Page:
The perceived complexity is worse when multiple applications share information and communicate via undocumented interfaces.  If documentation is not organized which describes all the complex interrelationships it is going to be next to impossible to grasp what is actually happening.

Changes in Lattitudes, Changes in Attitudes

As Jimmy Buffet sings, “Reading departure signs in airports reminds me off all the places I have been.”  I am on my way to California today and whenever I travel it reminds me of all the places and people I have met before.  After 3 million frequent flyer miles, working in every possible industry, and on every contentent there are somethings that are very predicatble.  I can count on software developers saying or maintaining the following positions.

1. Measurement is not possible in the software industry because it is too complex and unpredictable.

Many in the statistics profession, including myself, do not believe in random events.  Some statisticians and mathematicians go mad trying to find patterns.   There is no need to go mad in the domain of software development because many of the patterns are blatantly obvious.   The process only appears to be random because it has not been studied.  It is common for a clinical psychologist to see patterns in an individual’s behavior while the individual is totally blind to his or her own patterns of behavior.   One of the functions of a clinical psychologist is to get people to recognize these patterns and behaviors.   The most common way for psychologists to get people to recognize their patterns is through measurement and keeping a journal.

Many software organizations write journals which are more commonly known as lessons learned documents.  I often review lessons learned documents, and it is painfully obvious the same patterns repeat over and over again. If all the past lessons learned documents are pointing to the same problems, then it is safe to conclude the next lessons learned document is going to point out the same problems. There are only three possible reasons for software organizations to keep repeating the same behaviors: the first is denial and ignoring the glaring fact that the same bad stuff happens in every project, the second is “not my fault syndrome” or nothing can be done about it, the third and final reason it is just too hard to change.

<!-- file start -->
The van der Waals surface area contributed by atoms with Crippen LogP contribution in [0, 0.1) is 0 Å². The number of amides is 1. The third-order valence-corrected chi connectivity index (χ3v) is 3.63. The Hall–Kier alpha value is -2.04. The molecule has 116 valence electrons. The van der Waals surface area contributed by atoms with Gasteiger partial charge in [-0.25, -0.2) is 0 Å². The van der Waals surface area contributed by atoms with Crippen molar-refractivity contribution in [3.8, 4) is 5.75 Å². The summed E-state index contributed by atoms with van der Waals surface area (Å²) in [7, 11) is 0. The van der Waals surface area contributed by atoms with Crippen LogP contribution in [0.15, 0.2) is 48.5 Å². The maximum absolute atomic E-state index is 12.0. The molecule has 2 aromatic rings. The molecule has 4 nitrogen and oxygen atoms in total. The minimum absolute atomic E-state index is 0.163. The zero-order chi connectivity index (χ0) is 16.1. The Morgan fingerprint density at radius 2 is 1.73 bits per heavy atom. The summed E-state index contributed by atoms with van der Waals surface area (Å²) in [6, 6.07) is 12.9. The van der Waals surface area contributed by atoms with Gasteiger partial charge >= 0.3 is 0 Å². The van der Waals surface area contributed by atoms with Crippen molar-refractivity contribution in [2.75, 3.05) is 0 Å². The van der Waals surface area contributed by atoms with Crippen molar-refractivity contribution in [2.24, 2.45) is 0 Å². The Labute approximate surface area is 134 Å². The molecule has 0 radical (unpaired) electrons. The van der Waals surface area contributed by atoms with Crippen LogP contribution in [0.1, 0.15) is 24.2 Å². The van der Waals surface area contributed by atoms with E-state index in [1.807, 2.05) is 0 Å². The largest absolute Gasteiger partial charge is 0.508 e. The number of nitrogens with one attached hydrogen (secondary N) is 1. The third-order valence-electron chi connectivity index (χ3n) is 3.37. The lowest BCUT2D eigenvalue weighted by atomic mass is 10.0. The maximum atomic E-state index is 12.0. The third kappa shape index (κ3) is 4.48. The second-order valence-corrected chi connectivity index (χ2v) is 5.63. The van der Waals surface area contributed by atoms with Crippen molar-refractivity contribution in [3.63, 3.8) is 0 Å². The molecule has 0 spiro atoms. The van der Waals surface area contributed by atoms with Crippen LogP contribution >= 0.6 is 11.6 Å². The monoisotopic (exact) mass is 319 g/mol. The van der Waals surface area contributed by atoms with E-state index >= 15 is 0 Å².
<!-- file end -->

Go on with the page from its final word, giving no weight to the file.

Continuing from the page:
2.  My intuition works better than systematics study.  A wet finger in the air seems to work best for us.

The software developer prefers to use intuition instead of systematic study.  In a method of intuition, what makes logical sense must be true.   I have heard many software developers say, “I know what I know.”   It reminds me of the lyrics from the song “What I am” by The New Bohemians: “I’m not aware of too many things, but I know what I know if you know what I mean.”   If knowledge cannot be communicated via some type of, measurement it is difficult to understand what is meant.  If any process is “too complex” or “random” to be studied using the scientific method by applying measurements, then it is a safe bet that it cannot be studied using intuition either.

Read more at Reboot! Rethinking and Restarting Software Development

Unskilled and Unaware

Many software organizations are left with the mistaken belief they are doing fine when in actuality they are not.  Individuals in these  organizations actually believe they are doing a “quality” job .   These individuals  have this false belief because they do o not have the fundamental skills necessary to realize they are actually doing a poor job.

One of my favorite psychology papers is called Unskilled and Unaware.  The premise of the paper is when people are incompetent they suffer a dual burden.   First, they reach erroneous conclusions and make bad choices.  Second, their incompetence robs them of their ability to realize they are making bad choices and they are left with the mistaken belief they are doing fine.   Since they think they are doing fine, they will never learn from their mistakes.  They will never make an effort to improve until disaster strikes.

Those skills making one competent in a particular domain are often the very same skills necessary to evaluate competence in the domain.  Because of this, incompetent individuals lack what cognitive psychologists call “metacognition” or self-monitoring skills.  In other words they are just too ignorant to realize they have a problem.

Read more at Reboot! Rethinking and Restarting Software Development.

May the Force Be With You

I don’t know why I waste my time teaching statistics and quantitative methods when I could be teaching people how to use the force instead.  Do you remember how Obi-Wan Kenobi (Ben), teaches young Skywalker how to use the force?  Luke is training against some type of floating ball.  Of course Luke can’t hit the small beams coming at him from inside the floating ball.    Obi-Wan blindfolds young Luke with a helmet and says, “act on instincts.” Obi-Wan encourages Luke to ignore his eyes. Once Luke is blindfolded and uses the force he is able to hit all the small beams coming at him. In software development we call act on instincts expert opinion.  It seems like software developers use the force.